Stop and Think: Learning Counterintuitive Concepts
This page covers the first (efficacy) trial of Stop and Think: Learning Counterintuitive Concepts. The efficacy trial is aimed at testing whether it could work in schools under best possible conditions. To read about the second (effectiveness) trial of Stop and Think: Learning Counterintuitive Concepts- testing a scalable model under everyday conditions in a larger number of schools - click here.
The ‘Stop and Think: Learning Counterintuitive Concepts’ project aimed to improve science and maths attainment for Year 3 and Year 5 pupils (aged 7-10). The problem it aims to solve is that children’s ability to learn science and maths concepts can be limited because of their tendency to answer with an intuitive response. For example, children are taught that the world is round, yet there is no direct visual evidence to support this idea as the horizon looks flat. Or they might make the mistake of thinking that -5 is larger than -1. These are counterintuitive concepts. Stop and Think is a computer-assisted learning activity that aims to improve a learner’s ability to adapt to such counterintuitive concepts by training them to inhibit their initial response and, instead, give a slower and more reflective answer. The intervention was delivered by teachers to the whole class. It consisted of 30 sessions delivered for a maximum of 15 minutes, three times a week, for 10 weeks at the start of maths or science lessons. The intervention was developed at the Centre for Educational Neuroscience, by a team from Birkbeck University of London, and the UCL Institute of Education.
A project to develop and test software that improves pupils’ ability to “inhibit” irrelevant prior knowledge when learning new concepts.
Developing effective learners
This project was funded as part of joint initiative by the EEF and Wellcome to explore how insights from neuroscience can be used to improve education. Evidence from cognitive psychology and neuroscience research supports the hypothesis that ‘inhibitory control’ is necessary to develop reasoning skills, particularly in maths and science. This is because it can be a challenge for pupils to let go of popular beliefs or perceptions in science; while in maths, it is important to move beyond solutions which seem ‘obvious’ and to uncover formal logical solutions to a problem.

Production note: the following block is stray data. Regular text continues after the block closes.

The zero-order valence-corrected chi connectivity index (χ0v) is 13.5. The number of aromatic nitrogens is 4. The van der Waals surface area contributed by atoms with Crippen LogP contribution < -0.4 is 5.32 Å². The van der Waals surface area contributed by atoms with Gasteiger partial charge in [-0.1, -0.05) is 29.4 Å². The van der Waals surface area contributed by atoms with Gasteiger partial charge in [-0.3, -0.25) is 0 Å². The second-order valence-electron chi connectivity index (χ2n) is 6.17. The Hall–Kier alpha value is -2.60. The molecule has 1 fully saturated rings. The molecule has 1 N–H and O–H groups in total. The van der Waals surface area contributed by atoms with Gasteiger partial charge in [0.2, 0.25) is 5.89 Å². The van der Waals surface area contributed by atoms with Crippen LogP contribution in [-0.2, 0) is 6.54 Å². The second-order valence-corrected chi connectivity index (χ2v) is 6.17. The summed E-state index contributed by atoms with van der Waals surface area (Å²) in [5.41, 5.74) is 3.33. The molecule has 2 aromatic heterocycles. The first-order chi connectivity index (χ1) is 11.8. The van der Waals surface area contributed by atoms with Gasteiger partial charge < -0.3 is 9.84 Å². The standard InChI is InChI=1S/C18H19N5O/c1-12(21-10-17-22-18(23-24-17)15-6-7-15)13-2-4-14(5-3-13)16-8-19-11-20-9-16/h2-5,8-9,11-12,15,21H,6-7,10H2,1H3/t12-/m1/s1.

Our trial involved 89 primary schools and 6672 pupils. The independent evaluation found ‘Stop and Think’ had positive impacts on both science and maths outcomes. Pupilswho participated in the programme made the equivalent of +1 additional month’s progress in maths and +2 additional months’ progress in science, on average, compared to children in the lessons-as-usual control group.
These results have high security: 4 out of 5 on the EEF padlock scale.
The trial applied a further test to ‘Stop and Think’. To check whether any impact was the programme specifically, or the result of additional engagement and motivation from having a novel computer-based activity at the start of lessons more generally, schools were offered an alternative computer-based programme that did not include any content from ‘Stop and Think’. The evaluation found that pupils who received ‘Stop and Think’ also made more progress than pupils in this ‘control-plus’ group.
There were two primary outcomes in this trial, measuring maths and science attainment. The evaluator highlights that having two primary outcomes increases the risk – from 5% to 9.75% – that a ‘false positive’ result may be found by chance. This, in combination with the positive maths outcome not being statistically significant, means that the evaluator has not been able to conclude that the programme is effective at raising attainment outcomes overall. However, the EEF takes the view that positive results across the trial in both subjects, and in particular in science – together with the high security rating of the trial – do suggest evidence of promise for ‘Stop and Think’ as a programme.